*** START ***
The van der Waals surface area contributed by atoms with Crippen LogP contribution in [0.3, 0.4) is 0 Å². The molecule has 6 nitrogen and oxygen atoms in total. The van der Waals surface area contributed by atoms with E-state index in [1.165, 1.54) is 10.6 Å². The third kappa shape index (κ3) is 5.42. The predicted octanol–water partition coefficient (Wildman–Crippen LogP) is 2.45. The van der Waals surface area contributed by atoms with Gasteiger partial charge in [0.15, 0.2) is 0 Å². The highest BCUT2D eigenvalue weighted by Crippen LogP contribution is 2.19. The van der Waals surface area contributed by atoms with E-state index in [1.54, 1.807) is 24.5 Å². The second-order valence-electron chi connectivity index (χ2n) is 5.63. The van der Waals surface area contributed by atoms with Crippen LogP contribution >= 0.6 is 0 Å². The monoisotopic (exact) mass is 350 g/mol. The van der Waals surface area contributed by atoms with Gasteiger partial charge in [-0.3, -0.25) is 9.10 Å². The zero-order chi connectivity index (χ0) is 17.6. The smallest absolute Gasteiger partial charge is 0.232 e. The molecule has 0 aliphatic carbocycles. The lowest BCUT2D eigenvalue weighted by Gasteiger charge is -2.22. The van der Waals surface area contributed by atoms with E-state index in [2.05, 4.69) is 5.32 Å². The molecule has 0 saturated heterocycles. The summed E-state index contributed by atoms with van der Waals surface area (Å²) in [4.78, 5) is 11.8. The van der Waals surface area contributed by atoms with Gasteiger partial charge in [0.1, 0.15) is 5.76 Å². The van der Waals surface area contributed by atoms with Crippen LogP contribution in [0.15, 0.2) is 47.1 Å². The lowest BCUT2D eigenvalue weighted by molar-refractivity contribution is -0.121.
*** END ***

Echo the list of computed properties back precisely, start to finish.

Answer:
The van der Waals surface area contributed by atoms with Crippen LogP contribution in [0.3, 0.4) is 0 Å². The molecule has 6 nitrogen and oxygen atoms in total. The van der Waals surface area contributed by atoms with E-state index in [1.165, 1.54) is 10.6 Å². The third kappa shape index (κ3) is 5.42. The predicted octanol–water partition coefficient (Wildman–Crippen LogP) is 2.45. The van der Waals surface area contributed by atoms with Gasteiger partial charge in [0.15, 0.2) is 0 Å². The highest BCUT2D eigenvalue weighted by Crippen LogP contribution is 2.19. The van der Waals surface area contributed by atoms with E-state index in [1.54, 1.807) is 24.5 Å². The second-order valence-electron chi connectivity index (χ2n) is 5.63. The van der Waals surface area contributed by atoms with Crippen LogP contribution >= 0.6 is 0 Å². The monoisotopic (exact) mass is 350 g/mol. The van der Waals surface area contributed by atoms with Gasteiger partial charge in [-0.3, -0.25) is 9.10 Å². The zero-order chi connectivity index (χ0) is 17.6. The smallest absolute Gasteiger partial charge is 0.232 e. The molecule has 0 aliphatic carbocycles. The lowest BCUT2D eigenvalue weighted by Gasteiger charge is -2.22. The van der Waals surface area contributed by atoms with E-state index in [2.05, 4.69) is 5.32 Å². The molecule has 0 saturated heterocycles. The summed E-state index contributed by atoms with van der Waals surface area (Å²) in [4.78, 5) is 11.8. The van der Waals surface area contributed by atoms with Gasteiger partial charge in [0.1, 0.15) is 5.76 Å². The van der Waals surface area contributed by atoms with Crippen LogP contribution in [0.15, 0.2) is 47.1 Å². The lowest BCUT2D eigenvalue weighted by molar-refractivity contribution is -0.121.